Film director Abderrahmane Sissako, best known for Timbuktu, his film about the Islamist occupation of that historic city, spoke about his life and work in a dialogue with film scholar Michael Cramer at the French Consulate in New York City last week. His comments on the vicious killjoys who meant to humiliate Africans in Timbuktu by forbidding music, sports, and irreverence have taken on a new resonance in the wake of the terror attacks in Paris.  But Sissako’s presence would be bracing at any time.  Click on his picture below to see/hear video of the event at the French Consulate.  Be aware it runs on empty for a couple minutes before you begin to hear crowd noise. The conversation starts about 1o minutes in. (And before you go there, you might want to check this memorable scene from Timbuktu, which was also shown about an hour into the discourse at the Consulate.)

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Sissako noted he hoped Timbuktu would uphold the humanism of those in that city “who resisted silently”:  “Those who hid to sing, or listened to the radio under the blanket, or were playing soccer in their minds.”  He averred he lacked such quiet courage, but his modest, yet undeniable acts of imagination make one doubt his self-assessment. What seems most likely is that Sissako’s characters are true to their director’s beautiful core.  You’ll catch a glimpse of it, if you watch the conversation above.

Thanks to Judith Walker, Mathieu Fournet and Cultural Services of the French Embassy for enabling First to embed their video (and to Oliver Conant for steering your editor to the event last week). B.D.

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The Trouble with Charlie

In 2006 Charlie Hebdo republished the Jyllands-Posten cartoons (as did First of the Month), and were sued by three Muslim organizations. This attempted use of the courts to punish speech did not provoke any memorable censure by the people who have recently protested PEN’s decision to honor the courage of the journalists who worked (and then died) at Charlie Hebdo. In that same year Alberta’s Human Right Commission investigated a newspaper (the Western Standard) over its republication of the cartoons; defending itself cost the Western Standard $100,000 (which would have bankrupted First of the Month many times over) and cost the organizations making the complaint nothing—by no means an inefficient approach to suppressing speech. Teju Cole and his allies within PEN seem to have let this episode, too, pass without comment. On November 2, 2011 the offices of Charlie Hebo were firebombed, which seems to have yet again failed to provoke any indignation from Cole, Prose or the rest. On January 7th Islamist murderers shot dead twelve people in the offices of Charlie Hebdo, and at this point Teju Cole could no longer keep silent. In a piece titled “Unmournable Bodies”, which was published in the New Yorker a few days later, he attacked the dead journalists.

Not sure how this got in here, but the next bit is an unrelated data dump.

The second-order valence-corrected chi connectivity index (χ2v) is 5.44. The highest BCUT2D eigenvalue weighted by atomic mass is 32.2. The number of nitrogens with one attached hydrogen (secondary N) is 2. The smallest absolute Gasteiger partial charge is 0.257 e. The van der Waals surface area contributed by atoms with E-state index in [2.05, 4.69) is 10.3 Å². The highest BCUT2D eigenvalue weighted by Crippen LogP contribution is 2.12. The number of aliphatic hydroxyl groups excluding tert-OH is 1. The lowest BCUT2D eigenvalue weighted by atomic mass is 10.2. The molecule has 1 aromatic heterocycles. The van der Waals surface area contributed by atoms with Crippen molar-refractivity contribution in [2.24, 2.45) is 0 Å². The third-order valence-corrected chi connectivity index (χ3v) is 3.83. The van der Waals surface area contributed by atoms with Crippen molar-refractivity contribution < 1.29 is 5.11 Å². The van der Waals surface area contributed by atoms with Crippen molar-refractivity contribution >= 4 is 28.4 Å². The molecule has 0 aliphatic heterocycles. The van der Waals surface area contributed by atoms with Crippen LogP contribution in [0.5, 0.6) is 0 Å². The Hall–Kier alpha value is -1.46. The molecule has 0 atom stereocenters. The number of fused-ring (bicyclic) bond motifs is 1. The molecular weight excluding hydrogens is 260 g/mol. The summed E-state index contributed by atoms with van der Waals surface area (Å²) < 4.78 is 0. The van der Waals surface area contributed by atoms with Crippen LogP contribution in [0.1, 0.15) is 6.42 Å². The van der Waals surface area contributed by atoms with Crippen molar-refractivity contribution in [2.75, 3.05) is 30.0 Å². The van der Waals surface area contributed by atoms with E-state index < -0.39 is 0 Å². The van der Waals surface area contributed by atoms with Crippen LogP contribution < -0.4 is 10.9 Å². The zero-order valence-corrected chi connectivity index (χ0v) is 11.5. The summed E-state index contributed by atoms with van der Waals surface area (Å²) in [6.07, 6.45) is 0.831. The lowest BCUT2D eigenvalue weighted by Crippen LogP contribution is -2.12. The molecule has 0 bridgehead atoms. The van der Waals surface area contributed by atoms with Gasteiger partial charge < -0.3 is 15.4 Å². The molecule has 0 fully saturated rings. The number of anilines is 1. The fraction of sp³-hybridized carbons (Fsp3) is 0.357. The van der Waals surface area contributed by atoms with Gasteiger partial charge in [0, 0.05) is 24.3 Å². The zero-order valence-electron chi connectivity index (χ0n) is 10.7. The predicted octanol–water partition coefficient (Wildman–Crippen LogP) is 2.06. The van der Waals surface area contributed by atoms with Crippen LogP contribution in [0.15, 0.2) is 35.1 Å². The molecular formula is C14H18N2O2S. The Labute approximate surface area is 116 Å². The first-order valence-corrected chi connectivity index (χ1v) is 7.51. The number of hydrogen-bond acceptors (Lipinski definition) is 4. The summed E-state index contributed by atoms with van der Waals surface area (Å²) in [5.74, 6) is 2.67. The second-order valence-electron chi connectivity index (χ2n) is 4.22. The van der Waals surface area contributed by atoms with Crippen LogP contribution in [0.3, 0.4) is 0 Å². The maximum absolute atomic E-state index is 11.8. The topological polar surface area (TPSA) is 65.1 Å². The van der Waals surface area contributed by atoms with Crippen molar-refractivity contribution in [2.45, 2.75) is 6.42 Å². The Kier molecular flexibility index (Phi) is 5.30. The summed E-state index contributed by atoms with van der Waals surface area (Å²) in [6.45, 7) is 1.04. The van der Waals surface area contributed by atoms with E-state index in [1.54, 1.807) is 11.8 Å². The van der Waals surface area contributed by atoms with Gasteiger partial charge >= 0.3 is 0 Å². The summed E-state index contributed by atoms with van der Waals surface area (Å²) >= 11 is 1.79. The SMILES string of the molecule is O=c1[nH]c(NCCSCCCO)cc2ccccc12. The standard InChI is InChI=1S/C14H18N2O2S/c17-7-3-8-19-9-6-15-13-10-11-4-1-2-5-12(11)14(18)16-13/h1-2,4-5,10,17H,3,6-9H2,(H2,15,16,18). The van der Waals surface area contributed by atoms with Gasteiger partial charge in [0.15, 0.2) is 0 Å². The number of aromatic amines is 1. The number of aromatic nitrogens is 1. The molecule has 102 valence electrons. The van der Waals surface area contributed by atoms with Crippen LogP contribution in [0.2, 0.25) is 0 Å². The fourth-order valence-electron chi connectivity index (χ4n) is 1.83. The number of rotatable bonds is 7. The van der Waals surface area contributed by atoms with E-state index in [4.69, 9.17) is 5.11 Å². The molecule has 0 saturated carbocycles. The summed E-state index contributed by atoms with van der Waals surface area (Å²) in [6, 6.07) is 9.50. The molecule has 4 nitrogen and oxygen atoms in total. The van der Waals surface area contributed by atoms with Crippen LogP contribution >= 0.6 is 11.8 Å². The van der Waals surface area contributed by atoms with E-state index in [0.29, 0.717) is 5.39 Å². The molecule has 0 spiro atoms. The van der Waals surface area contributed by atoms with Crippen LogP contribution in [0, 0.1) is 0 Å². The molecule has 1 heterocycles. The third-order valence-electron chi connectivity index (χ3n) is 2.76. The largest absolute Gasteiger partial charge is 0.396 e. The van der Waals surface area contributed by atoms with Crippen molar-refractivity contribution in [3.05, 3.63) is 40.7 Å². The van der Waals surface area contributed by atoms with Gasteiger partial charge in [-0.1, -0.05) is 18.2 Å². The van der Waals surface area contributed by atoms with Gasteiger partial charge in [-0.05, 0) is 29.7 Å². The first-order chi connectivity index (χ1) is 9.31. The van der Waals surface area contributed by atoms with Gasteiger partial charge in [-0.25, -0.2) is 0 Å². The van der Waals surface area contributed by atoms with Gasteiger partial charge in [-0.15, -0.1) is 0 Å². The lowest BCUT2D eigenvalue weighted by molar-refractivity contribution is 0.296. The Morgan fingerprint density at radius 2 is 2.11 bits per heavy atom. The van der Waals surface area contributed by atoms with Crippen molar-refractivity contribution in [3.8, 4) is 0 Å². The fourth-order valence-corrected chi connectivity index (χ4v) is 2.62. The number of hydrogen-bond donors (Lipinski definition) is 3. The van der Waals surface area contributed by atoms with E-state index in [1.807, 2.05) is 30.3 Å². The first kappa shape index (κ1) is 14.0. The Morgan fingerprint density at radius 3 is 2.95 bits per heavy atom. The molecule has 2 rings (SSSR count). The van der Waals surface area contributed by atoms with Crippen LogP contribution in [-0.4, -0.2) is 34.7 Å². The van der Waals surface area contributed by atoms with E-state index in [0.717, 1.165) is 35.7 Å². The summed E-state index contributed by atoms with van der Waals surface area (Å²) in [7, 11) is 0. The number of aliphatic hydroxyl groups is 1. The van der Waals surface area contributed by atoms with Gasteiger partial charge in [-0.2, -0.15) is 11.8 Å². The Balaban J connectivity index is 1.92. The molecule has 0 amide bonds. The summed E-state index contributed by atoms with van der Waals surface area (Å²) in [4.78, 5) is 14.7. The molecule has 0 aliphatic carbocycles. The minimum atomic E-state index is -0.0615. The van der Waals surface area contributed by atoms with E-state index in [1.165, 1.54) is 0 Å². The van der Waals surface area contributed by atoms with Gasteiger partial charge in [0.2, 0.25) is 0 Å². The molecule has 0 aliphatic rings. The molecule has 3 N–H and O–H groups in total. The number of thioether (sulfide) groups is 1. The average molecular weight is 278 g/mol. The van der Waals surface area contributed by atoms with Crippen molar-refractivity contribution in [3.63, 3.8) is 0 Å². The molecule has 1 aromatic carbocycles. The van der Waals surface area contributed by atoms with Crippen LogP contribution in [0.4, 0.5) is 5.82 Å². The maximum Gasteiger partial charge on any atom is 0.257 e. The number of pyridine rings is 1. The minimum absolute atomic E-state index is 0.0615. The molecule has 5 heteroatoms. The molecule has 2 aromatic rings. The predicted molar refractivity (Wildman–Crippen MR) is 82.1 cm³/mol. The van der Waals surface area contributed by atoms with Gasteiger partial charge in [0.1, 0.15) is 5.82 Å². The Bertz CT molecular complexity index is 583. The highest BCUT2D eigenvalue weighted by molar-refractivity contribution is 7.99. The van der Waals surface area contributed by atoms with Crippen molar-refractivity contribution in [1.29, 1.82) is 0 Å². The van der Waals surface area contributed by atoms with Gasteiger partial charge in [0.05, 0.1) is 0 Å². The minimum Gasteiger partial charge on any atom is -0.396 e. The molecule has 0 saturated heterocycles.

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Before the War

A few months before her death, Ellen Willis emailed to say pieces by Charles O’Brien and Fredric Smoler on the Danish Cartoon Controversy posted on this site were “good.” (That was high praise from Ellen whose mode of approbation was the opposite of American idolaters.) Struck by how much those pieces “echoed themes” in what she’d written at the time of the Rushdie affair, she wondered if we “might be interested in reprinting the editorial I wrote in the Voice [in 1989] as a historical affirmation of the bad road we are going down.” What follows is the piece of the past that Ellen thought belonged in First. (It was originally titled “The West Betrays Its Principles.”) B.D.

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Who Is Charlie?

I’m going to begin with an olive branch: not all of Sunday’s “Unity March” in Paris was a proto-fascist omen (Marine Le Pen and her National Front goons were, after all, cheerleading and hurling scatological slogans from the sidelines, which is a lot like when coaches of certain national soccer teams keep their divas or sexual predators off the field in spite of their universally acknowledged talent).

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Mission Impossible

Henry Czerny, confident that he has the situation well in hand, sits at table and says, “I can understand you’re very upset.” Tom Cruise, sitting opposite, bares teeth, says, “You’ve never seen me very upset.” And he pulls from his pocket exploding bubble gum, which he hurls at the glass wall of a giant fish tank, and

Don’t ask.

Michael Berube, I gather, is upset. He complains that Benj DeMott read his book carelessly. It’s a wonder he read it at all. DeMott owned up promptly to a mistake, My bad, he said. He forgot to add, Your worse. What DeMott did was overlook a footnote. As bad goes, it isn’t much. Berube wrote the book, It isn’t much. Who would feel obliged to sift through the footnotes?